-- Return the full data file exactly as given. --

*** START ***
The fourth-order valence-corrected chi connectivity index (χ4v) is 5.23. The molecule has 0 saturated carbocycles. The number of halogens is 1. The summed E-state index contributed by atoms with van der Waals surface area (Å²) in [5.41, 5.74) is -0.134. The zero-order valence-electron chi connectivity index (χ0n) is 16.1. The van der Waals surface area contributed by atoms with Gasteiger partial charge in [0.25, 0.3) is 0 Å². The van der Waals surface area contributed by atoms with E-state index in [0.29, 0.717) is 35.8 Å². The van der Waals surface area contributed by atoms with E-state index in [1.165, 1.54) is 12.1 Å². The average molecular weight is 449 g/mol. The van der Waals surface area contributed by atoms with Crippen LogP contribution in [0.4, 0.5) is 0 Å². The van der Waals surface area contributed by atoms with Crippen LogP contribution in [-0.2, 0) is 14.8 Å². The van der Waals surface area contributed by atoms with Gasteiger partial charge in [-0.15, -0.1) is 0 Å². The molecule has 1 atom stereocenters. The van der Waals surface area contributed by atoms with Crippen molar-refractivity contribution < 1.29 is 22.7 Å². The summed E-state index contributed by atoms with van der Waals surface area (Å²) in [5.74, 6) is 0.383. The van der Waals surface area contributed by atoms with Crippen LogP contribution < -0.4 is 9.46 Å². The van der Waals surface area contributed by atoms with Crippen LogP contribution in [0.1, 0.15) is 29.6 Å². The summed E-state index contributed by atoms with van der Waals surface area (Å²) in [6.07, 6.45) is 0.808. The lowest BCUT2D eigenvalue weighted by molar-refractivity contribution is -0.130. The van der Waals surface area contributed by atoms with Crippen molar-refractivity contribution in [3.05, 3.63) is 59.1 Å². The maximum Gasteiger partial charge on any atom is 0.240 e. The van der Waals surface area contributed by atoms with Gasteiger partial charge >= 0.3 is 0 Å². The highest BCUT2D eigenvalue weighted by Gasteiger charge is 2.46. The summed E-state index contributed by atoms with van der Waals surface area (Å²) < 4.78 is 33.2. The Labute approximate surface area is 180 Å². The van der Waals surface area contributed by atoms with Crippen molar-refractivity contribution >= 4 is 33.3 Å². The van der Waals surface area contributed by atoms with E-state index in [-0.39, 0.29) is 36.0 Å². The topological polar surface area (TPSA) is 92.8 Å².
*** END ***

The fourth-order valence-corrected chi connectivity index (χ4v) is 5.23. The molecule has 0 saturated carbocycles. The number of halogens is 1. The summed E-state index contributed by atoms with van der Waals surface area (Å²) in [5.41, 5.74) is -0.134. The zero-order valence-electron chi connectivity index (χ0n) is 16.1. The van der Waals surface area contributed by atoms with Gasteiger partial charge in [0.25, 0.3) is 0 Å². The van der Waals surface area contributed by atoms with E-state index in [0.29, 0.717) is 35.8 Å². The van der Waals surface area contributed by atoms with E-state index in [1.165, 1.54) is 12.1 Å². The average molecular weight is 449 g/mol. The van der Waals surface area contributed by atoms with Crippen LogP contribution in [0.4, 0.5) is 0 Å². The van der Waals surface area contributed by atoms with Crippen LogP contribution in [-0.2, 0) is 14.8 Å². The van der Waals surface area contributed by atoms with Gasteiger partial charge in [-0.15, -0.1) is 0 Å². The molecule has 1 atom stereocenters. The van der Waals surface area contributed by atoms with Crippen molar-refractivity contribution < 1.29 is 22.7 Å². The summed E-state index contributed by atoms with van der Waals surface area (Å²) in [5.74, 6) is 0.383. The van der Waals surface area contributed by atoms with Crippen LogP contribution < -0.4 is 9.46 Å². The van der Waals surface area contributed by atoms with Crippen LogP contribution in [0.1, 0.15) is 29.6 Å². The summed E-state index contributed by atoms with van der Waals surface area (Å²) in [6.07, 6.45) is 0.808. The lowest BCUT2D eigenvalue weighted by molar-refractivity contribution is -0.130. The van der Waals surface area contributed by atoms with Crippen molar-refractivity contribution in [3.05, 3.63) is 59.1 Å². The maximum Gasteiger partial charge on any atom is 0.240 e. The van der Waals surface area contributed by atoms with Gasteiger partial charge >= 0.3 is 0 Å². The highest BCUT2D eigenvalue weighted by Gasteiger charge is 2.46. The summed E-state index contributed by atoms with van der Waals surface area (Å²) < 4.78 is 33.2. The Labute approximate surface area is 180 Å². The van der Waals surface area contributed by atoms with Crippen molar-refractivity contribution >= 4 is 33.3 Å². The van der Waals surface area contributed by atoms with E-state index in [-0.39, 0.29) is 36.0 Å². The topological polar surface area (TPSA) is 92.8 Å².